I am not saying he isn't a bad coach, he certainly doesn't sound attentive to his job. However, it is not appropriate to judge that he is teaching lower level gymnasts to do skills that are too dangerous. He is a coach and you are a gymnast and has properly coached for many years and would undoubtedly be a better judge of whether it's safe or not. Many coaches wait too long to teach lower level gymnasts higher level skills, this can cause you to think they are dangerous but it may not be the case. If he teaches you to do something you feel unsafe doing then it is appropriate and a good idea to say something.
I agree that by the time they're level 6 they should want to be there and feel motivated to push themselves. Unfortunately, the gymnasts are not motivated to warm up and stretch properly. They take maybe 10 minutes to do all their stretching and whine the whole way through.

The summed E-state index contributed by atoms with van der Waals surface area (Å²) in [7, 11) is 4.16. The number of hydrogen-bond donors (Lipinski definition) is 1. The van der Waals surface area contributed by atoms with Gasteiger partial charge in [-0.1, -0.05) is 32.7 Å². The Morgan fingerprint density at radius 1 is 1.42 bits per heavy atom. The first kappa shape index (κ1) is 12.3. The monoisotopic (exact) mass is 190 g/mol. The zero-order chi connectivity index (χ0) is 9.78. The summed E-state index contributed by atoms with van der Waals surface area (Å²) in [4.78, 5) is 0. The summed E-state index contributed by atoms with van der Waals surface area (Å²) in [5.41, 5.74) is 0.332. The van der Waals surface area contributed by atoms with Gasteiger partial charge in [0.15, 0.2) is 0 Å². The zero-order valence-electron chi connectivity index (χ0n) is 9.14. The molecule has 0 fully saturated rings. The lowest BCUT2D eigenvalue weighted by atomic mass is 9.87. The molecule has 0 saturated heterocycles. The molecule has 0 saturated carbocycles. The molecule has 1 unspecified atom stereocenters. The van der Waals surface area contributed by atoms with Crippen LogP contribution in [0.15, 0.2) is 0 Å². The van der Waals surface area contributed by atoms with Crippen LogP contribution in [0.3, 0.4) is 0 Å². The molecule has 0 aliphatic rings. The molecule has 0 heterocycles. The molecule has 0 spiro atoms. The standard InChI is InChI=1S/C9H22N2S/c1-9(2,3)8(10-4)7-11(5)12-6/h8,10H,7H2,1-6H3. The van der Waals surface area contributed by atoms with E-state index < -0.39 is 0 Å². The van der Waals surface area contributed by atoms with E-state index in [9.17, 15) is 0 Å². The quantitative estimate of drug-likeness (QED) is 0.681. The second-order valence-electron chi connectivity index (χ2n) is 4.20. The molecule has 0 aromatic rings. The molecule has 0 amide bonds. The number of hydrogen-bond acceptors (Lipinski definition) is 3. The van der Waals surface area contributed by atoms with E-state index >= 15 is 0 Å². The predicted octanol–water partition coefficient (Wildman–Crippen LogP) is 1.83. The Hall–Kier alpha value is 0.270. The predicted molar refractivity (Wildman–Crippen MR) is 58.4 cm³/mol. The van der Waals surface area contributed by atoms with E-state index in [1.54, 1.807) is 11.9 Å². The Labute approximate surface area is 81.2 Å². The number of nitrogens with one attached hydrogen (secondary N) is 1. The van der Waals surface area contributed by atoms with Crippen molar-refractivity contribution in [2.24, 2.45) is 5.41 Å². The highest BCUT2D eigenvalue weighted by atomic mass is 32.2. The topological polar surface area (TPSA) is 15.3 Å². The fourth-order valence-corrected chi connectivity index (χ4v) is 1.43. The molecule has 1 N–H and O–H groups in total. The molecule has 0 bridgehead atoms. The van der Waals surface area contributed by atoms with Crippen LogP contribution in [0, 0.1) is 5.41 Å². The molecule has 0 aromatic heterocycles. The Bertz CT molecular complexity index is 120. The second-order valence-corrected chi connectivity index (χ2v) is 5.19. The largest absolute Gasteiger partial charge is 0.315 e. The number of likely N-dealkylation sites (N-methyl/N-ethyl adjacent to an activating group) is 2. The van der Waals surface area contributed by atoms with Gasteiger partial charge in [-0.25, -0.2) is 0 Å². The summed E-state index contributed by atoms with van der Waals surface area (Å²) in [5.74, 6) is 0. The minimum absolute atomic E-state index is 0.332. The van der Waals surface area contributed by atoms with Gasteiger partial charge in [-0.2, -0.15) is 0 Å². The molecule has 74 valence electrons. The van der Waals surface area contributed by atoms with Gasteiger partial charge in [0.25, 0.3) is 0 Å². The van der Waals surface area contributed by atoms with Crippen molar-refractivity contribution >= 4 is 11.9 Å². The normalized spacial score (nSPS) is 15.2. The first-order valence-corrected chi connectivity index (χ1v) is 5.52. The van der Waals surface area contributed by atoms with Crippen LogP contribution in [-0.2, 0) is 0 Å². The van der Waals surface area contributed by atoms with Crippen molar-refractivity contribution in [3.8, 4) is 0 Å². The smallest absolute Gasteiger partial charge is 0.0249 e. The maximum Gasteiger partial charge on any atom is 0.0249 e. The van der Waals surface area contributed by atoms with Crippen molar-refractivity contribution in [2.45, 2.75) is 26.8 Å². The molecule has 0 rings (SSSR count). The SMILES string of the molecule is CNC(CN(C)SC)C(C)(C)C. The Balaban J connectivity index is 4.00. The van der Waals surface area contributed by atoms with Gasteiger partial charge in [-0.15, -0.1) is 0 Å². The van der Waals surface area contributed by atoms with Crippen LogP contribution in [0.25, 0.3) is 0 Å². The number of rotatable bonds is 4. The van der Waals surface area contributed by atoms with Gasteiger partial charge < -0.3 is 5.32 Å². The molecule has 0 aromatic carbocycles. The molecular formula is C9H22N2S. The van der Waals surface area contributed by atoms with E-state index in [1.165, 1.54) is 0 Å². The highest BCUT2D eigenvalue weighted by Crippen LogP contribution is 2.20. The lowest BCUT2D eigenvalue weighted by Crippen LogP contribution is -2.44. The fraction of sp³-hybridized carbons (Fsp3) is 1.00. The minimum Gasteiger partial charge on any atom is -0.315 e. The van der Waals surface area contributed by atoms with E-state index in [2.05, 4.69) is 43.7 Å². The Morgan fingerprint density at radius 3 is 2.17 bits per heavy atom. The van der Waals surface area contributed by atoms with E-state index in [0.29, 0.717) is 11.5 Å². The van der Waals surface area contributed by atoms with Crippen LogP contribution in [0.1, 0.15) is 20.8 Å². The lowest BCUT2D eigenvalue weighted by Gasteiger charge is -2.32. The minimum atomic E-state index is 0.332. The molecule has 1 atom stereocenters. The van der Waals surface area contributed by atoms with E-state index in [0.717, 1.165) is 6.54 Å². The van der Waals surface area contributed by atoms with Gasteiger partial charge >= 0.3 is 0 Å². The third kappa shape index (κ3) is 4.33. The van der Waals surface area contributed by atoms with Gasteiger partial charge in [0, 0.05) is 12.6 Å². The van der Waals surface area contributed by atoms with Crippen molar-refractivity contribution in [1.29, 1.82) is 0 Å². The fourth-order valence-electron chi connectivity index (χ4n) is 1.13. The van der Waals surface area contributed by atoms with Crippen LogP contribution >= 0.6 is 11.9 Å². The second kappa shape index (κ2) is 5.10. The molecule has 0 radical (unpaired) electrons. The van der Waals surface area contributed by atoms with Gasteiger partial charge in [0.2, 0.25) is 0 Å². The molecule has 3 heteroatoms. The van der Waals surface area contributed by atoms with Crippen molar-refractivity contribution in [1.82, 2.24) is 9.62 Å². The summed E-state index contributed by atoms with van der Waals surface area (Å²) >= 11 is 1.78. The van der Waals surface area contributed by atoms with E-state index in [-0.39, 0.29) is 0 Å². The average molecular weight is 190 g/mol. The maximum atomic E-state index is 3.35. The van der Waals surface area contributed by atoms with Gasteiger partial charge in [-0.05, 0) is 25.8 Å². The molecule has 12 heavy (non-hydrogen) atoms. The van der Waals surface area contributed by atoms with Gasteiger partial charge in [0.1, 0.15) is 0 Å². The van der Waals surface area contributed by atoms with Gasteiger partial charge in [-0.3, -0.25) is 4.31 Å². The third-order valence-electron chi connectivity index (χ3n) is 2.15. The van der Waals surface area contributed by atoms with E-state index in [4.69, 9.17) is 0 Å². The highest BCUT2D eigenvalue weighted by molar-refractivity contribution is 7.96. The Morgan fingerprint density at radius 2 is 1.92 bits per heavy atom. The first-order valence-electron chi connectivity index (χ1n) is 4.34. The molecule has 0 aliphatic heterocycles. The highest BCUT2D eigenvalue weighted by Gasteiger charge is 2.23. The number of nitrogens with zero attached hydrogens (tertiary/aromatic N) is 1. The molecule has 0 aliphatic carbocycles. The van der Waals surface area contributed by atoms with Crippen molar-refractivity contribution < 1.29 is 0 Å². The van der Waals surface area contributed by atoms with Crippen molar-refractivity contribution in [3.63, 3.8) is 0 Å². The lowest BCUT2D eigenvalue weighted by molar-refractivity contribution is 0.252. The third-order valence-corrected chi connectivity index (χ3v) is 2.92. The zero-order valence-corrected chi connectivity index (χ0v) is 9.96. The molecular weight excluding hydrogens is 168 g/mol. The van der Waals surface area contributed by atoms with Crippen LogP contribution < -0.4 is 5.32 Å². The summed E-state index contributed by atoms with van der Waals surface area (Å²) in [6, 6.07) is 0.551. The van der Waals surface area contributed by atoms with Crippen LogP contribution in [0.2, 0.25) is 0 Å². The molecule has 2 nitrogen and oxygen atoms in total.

I put punish in quotation marks because I wasn't really talking about full out punishment. Looking back on it I think I used the wrong word; I was looking for a word to describe it and I think the word I was trying to find was discipline. It feels like people can just get away with anything when he's coaching. They don't have to put any effort in or follow the rules.

I'm actually not the one who first thought that the skills he was having the lower levels do are dangerous. The other coaches did. You're right; it is not for me to judge what skills are dangerous, but in this case I didn't do the judging.

I always thought the low bar and high bar kips had very different timing, unless your 4 feet tall and can tap on the low bar. In that case, they're the same.